For many people, Christmas means curling up under a warm blanket and re-watching those seasonal staple films that make their way onto television each year. If you’re looking for a little nostalgia trip, or if you want to sit down and finally watch that one Christmas movie that’s eluded you all of these years, check out these holiday favourites.
Year after year, Charlie Brown Christmas finds its way onto our television sets, and along with Charlie Brown, viewers think about what Christmas really means to them. With a short run-time of only 25 minutes, this classic can fit into just about any busy holiday schedule.
The 1960s were a golden age of stop-motion animation, and Rudolf the Red-Nosed Reindeer was, for many, the pinnacle of this style. Surprisingly anti-consumerist in its message, this movie will have you calling into question all of your holiday tropes. Can elves be dentists? Can snow-monsters feel holiday cheer? What do we lose out on by distancing ourselves from the misfits of society?
One of the first truly classic Christmas movies, It’s a Wonderful Life shows us that each of our actions have consequences, even if we don’t notice them. Those who can get over the black-and-white style in this pre-technicolour film might find themselves reflecting on how their own actions in the previous year, both kind and unkind, have been silently shaping the lives of everyone around them.
Christmas is a time to be with family, but the McCalisters seem to have forgotten that as they accidently leave their youngest son, Kevin, home alone for the holidays. While fending off his house from Christmas bandits, Kevin comes to understand the true meaning of the holidays and the role of his family in his own life.
A modern classic, Elf tells the story of Buddy, a human who was raised by elves after crawling into Santa’s toy bag as a baby and being whisked away to the North Pole. It’s a unique premise to be sure, but the real story begins as Buddy tries to return to reality and to his real family. The human world isn’t quite as fun or festive as Buddy’s northern home, but that’s something that he hopes to change.
Die Hard has always been the source of a great debate. Is the adrenaline-fueled action movie truly a Christmas classic? The story takes place during the holidays, but apart from that, there aren’t many Christmas lessons to be learned. Despite this, the film finds itself on the televisions of many action-movie fanatics during every holiday season.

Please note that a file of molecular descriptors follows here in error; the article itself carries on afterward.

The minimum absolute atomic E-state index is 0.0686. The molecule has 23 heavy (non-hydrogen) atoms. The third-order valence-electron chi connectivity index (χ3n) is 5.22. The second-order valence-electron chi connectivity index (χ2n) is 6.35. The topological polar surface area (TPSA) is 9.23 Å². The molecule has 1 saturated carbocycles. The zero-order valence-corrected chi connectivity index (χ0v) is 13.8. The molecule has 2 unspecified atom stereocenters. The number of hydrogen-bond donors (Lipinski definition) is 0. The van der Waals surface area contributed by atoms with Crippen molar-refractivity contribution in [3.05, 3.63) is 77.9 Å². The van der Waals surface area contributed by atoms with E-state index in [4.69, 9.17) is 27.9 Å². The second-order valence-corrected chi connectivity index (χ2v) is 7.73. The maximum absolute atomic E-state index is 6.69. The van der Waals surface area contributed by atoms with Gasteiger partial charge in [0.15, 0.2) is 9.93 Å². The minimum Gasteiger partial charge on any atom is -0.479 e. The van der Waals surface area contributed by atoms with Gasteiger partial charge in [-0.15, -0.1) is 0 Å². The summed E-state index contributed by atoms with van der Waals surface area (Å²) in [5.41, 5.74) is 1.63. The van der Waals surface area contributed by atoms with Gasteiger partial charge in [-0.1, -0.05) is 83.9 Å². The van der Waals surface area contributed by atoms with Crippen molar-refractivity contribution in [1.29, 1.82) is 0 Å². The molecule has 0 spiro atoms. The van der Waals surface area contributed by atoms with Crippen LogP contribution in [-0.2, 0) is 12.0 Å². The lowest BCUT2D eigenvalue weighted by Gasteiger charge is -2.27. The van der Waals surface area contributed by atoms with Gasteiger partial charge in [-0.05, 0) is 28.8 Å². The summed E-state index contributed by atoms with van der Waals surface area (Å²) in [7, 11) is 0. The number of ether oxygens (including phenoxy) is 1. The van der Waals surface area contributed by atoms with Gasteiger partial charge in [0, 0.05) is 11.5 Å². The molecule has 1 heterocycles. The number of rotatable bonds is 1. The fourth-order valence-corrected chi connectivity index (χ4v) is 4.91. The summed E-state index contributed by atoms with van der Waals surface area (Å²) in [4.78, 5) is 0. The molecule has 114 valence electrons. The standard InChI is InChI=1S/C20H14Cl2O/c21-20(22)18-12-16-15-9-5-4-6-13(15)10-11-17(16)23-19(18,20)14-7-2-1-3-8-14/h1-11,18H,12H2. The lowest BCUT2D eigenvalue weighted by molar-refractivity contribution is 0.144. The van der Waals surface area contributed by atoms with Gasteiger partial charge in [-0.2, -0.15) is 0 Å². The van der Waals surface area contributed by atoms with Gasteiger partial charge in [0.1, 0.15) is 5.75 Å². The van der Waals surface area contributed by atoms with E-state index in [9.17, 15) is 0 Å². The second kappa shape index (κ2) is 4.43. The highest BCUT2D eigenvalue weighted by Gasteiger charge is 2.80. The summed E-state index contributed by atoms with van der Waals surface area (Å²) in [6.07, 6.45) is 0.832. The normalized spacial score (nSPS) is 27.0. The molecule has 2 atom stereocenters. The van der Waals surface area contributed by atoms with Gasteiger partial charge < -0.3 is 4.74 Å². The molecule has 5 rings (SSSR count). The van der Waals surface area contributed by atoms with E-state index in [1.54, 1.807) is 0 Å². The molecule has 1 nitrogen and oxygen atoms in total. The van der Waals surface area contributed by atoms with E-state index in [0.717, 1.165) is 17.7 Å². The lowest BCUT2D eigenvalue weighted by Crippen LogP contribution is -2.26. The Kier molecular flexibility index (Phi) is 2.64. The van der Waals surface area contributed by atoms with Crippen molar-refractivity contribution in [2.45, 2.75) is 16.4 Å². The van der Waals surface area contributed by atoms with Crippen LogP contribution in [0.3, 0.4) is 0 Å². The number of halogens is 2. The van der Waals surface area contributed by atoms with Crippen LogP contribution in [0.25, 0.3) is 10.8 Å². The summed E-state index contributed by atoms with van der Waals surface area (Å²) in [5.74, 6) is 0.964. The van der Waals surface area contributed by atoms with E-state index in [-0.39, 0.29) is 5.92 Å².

Like Die Hard, Trading Places takes place over Christmas, but the holiday spirit doesn’t run very deep throughout this festive comedy. A modern adaptation of The Pauper and the Prince, Trading Places shows us what thoughts and actions we’re capable of under the right circumstances. Despite being an adaptation, the film’s storyline is so creative in its depiction of the world of high finance that it even changed the laws that govern the American stock market.
This movie is best watched after the children go to bed. It’s crude, irreverent and hilarious. Mall Santa, Willie Stokes, is actually a thief disguised as the holiday icon. You might think this to be the perfect disguise for some holiday theft, but as Willie and his elf soon find out, nothing could be farther from the truth.
The Griswald family is forever in search of the perfect vacation, but it seems to elude them at every turn. This Christmas story of the famous vacationing family sees them hole up at home as they try to navigate the often-ridiculous nature of holiday traditions. Whatever familial dysfunction you face during your own holiday celebrations, it doesn’t hold a Christmas light to the holiday ineptitude of the Griswalds.
One of the only heart-warming stories to come out of the First World War was the now-famous Christmas truce of 1914. Soldiers from all sides of the conflict were said to have laid down their arms in order to come together in celebration of their common spiritual heritage. Historians are not in agreement as to whether this story holds any truth, but it has entered into part of our culture as proof of human decency in the face of the overwhelming horror of war.